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Submitted by

,
Anil Anjum
Nisar Ahmed
Murtaza Naqvi
Omer Akif

Arundel Partners: The Sequel Project
If the first movie was a success they would exercise their right and make the sequel or sell it to
the highest bidder. Otherwise they would just write it off their investment schedule. The chances
of making a profitable business would largely depend on a good estimate of the rights present
value at the contract date. To less would not tempt the studios (inquiries indicated not less than
USD 2 million per movie) and too much would not make the business profitable.
Calculating the NPV of all the profitable sequels of a studio.
The data used assumes that the sequel’s estimated negative cost and US theater rentals are 120%
and 70% respectively, of the corresponding items for the first film.
In exhibit 7 we find the present value at year 4 and the PV of the negative cost at year 3 from the
hypothetical sequels. Since the right of a film give us the opportunity to decide whether investing
into the sequel is profitable, the decision is made on Year 3. If at that time the first film had no
big success, the sequel would be immediately discarded, thus no investment would be made and
the chances of loss would be null.
We will only take into account those films which have a positive NPV. From the hypothetical
sequel data from Exhibit 6 we discount the net inflows at year 4 and negative costs at year 3 to
the present time at year 0. We use discounting rate of 12 %.
Calculating NPV from the table in Exhibit 6 below shows the 26 sequel films that have a positive
NPV. The total sum of the 26 sequels account for 490.1 M$ which divided by all the 99 portfolio
sequels gives us a price of 4.95M$ per film.
Calculating the value of a right with the B-S-M model.
This approach consists of using the B-S option pricing formula to model the portfolio right of the
sequels. The variables of the BS model for a set of stochastic variables are So, K, r, T, and
sigma. And we apply it on the portfolio in the following way:
Var
So
K
R
T
Sigma

Description
the PV of the portfolio value = (21.6/(1+.12)^4=
the average negative cost of the set of films = (22.6/(1+.06)^3=
the risk free rate at 6%
the time in which the decision of making the sequel is made (Y 3)
the standard deviation of the sequels return

Value
13.71
18.97
6%
3
1.21

Using the data on Exihibit 7, we can obtain the mean values of the Portfolio value at Y4 which
we will discount to Y0 using a rate of return of 12% for risky businesses. The strike price K will
be the mean value of the negative cost of films.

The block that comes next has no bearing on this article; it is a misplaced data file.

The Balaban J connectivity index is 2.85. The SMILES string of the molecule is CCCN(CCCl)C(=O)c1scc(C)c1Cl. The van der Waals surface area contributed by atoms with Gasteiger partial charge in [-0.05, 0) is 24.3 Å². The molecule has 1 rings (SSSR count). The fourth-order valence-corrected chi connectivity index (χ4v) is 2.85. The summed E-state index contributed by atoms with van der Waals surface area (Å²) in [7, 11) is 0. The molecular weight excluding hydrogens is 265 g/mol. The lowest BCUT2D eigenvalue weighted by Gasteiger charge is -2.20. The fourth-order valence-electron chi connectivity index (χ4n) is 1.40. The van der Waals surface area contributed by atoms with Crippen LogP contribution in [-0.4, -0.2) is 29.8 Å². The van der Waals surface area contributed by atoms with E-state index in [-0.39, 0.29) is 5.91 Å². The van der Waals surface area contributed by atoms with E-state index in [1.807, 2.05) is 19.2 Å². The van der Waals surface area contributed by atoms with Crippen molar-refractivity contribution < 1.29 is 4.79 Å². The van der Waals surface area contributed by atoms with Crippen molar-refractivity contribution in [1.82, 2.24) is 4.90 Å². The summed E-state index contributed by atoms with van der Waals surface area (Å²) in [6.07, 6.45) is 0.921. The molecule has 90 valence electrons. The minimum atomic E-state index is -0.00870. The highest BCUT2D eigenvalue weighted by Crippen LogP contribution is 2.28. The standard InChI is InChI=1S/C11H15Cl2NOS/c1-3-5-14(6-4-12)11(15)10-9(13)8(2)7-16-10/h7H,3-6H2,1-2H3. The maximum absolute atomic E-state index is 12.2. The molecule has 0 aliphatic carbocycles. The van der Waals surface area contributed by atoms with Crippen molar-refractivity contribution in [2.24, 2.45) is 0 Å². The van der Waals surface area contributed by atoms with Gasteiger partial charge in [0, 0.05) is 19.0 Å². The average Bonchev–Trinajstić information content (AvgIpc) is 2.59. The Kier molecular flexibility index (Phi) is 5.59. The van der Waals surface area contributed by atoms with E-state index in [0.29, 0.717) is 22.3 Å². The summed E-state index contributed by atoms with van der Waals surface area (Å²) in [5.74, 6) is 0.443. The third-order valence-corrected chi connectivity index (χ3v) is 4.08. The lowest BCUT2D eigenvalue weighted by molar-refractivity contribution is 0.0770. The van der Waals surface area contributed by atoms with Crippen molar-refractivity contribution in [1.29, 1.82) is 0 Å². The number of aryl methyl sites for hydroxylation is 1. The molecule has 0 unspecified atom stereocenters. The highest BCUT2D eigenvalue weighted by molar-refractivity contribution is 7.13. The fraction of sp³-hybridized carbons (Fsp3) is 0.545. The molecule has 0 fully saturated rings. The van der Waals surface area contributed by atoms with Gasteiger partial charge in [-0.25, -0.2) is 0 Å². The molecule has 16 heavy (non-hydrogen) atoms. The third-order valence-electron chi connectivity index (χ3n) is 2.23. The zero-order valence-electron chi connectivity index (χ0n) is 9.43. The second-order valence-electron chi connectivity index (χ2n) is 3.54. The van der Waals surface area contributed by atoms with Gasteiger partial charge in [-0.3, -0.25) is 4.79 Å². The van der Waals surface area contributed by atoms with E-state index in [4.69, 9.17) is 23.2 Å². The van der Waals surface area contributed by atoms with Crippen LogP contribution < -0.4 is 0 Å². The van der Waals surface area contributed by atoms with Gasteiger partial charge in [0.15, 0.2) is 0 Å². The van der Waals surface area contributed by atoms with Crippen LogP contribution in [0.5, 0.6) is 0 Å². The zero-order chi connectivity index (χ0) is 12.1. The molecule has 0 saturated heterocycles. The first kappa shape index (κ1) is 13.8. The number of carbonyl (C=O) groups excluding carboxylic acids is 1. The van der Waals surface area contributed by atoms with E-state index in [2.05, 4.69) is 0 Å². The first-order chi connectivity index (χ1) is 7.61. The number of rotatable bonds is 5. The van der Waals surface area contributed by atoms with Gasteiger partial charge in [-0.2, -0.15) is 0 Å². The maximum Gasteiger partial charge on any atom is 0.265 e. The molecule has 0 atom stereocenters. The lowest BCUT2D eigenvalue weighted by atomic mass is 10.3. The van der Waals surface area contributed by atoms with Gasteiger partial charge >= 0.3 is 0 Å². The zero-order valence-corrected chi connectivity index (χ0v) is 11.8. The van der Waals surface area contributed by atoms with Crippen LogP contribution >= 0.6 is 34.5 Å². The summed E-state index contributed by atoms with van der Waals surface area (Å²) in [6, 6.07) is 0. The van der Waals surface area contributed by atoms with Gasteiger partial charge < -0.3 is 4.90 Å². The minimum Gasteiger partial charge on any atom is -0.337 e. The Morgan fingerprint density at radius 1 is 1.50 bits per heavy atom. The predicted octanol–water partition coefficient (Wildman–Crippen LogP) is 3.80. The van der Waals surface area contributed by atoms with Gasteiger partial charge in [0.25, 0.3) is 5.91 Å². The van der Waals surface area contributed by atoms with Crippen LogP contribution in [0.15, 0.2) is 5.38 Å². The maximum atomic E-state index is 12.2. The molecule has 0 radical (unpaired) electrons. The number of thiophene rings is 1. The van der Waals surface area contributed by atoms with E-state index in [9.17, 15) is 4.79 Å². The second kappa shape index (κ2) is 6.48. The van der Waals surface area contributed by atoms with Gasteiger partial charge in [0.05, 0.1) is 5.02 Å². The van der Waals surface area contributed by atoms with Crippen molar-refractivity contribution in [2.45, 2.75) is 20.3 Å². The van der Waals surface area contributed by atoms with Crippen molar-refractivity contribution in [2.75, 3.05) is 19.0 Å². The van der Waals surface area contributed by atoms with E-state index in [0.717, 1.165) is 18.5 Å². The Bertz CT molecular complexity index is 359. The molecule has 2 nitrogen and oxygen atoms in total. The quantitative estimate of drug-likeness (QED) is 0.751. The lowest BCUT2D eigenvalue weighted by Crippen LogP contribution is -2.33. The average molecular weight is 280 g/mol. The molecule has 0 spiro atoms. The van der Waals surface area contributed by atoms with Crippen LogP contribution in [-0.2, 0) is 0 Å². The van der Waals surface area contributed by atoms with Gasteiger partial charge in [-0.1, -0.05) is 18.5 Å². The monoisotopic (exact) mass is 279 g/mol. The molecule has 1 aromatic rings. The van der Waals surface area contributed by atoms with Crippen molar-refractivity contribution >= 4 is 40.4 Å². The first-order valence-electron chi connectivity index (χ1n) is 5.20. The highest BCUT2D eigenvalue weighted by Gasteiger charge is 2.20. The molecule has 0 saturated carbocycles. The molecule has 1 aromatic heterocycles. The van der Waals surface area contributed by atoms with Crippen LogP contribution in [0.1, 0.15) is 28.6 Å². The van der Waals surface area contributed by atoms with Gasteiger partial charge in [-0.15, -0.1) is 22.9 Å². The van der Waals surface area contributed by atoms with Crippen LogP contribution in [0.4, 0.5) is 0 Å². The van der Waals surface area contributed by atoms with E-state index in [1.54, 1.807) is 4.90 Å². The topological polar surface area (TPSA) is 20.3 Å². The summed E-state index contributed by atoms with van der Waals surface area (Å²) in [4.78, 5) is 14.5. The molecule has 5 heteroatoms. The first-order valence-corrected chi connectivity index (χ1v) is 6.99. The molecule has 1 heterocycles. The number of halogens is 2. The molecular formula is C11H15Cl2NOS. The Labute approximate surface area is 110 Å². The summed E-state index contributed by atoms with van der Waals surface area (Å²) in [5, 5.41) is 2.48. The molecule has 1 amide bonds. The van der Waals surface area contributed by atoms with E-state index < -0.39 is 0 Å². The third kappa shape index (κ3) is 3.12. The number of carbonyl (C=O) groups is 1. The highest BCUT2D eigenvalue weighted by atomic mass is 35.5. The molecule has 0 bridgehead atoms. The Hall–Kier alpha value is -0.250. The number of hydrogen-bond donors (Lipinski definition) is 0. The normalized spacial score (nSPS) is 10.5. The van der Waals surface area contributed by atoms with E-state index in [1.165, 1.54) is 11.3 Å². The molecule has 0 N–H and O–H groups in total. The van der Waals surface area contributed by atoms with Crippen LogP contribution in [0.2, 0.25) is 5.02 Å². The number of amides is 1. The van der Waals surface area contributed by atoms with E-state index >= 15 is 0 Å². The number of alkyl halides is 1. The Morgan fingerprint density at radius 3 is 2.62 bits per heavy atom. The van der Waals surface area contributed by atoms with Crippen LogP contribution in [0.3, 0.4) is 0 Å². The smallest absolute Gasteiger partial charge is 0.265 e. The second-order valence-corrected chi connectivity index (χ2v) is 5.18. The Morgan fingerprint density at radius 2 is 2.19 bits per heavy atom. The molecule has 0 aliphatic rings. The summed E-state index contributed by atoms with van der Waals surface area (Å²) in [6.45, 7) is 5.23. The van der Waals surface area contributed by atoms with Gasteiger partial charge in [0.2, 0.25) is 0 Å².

Probabilities of success have been calculated. Only 1 year of historical data is available We assume that production companies are willing to sell the sequel rights under our terms. This confirms that the theory behind estimating options pricing is correct. but whether it is truly reliable in the real case. Our assumption is supported by Exhibit 1 which shows that all production companies tend to have similar performance over time. Method NPV discounting BS Model Price 4. there is a greater sample in our analysis.91 M$ per film. . The results are summarized in the above table. We believe that breaking out the data by studio is an advantage because it provides direction.91 M$ As you can see on the table above. The analysis is based upon historical data rather than fabricated assumptions. it is necessary to be subjective about the risk based on the probabilities of success. In short. time in which the production of the sequel must be decided.95 M$ 8. but we have not been able to apply them to the per film value. the estimated call price for the sequels’ rights is quite similar. Finally sigma.722  Cumulative Volatility: sigma*sqrt(T) = 1.095 The nearest value on the table would be 65% to equate C/S The call price using the BS model is 65% x So = 8. If we were to use the Call option table the inputs for moneyness (NPVq) and Cumulative volatility would be:  NPVq = So/K = 13. will be the standard deviation of the one-year returns of all the films of the portfolio. Purchasing any right at a lower value would be profitable and vice versa. Our analysis of the proposal includes a net present value (NPV) calculation of each movie production company. will only depend on the adequacy of the assumptions.71/18. Summary of both methods for the calculation of the rights price. It is felt that waiting to purchase sequel rights until after the movie goes into production will make it more difficult and costly to purchase the rights. We assume that more data points will lead to a more accurate conclusion. Below are advantages and disadvantages of the approach we took to valuing the rights.The time T for the maturity of the right will be set on Y3.21*√3 =2.97 = 0. This price is the fair price considering the hypothetical revenues of the sequels. Disadvantages:     It is assumed that historical performance is indicative of future performance in the short term based on historical data. Advantages:     Simplicity Because all available data was used.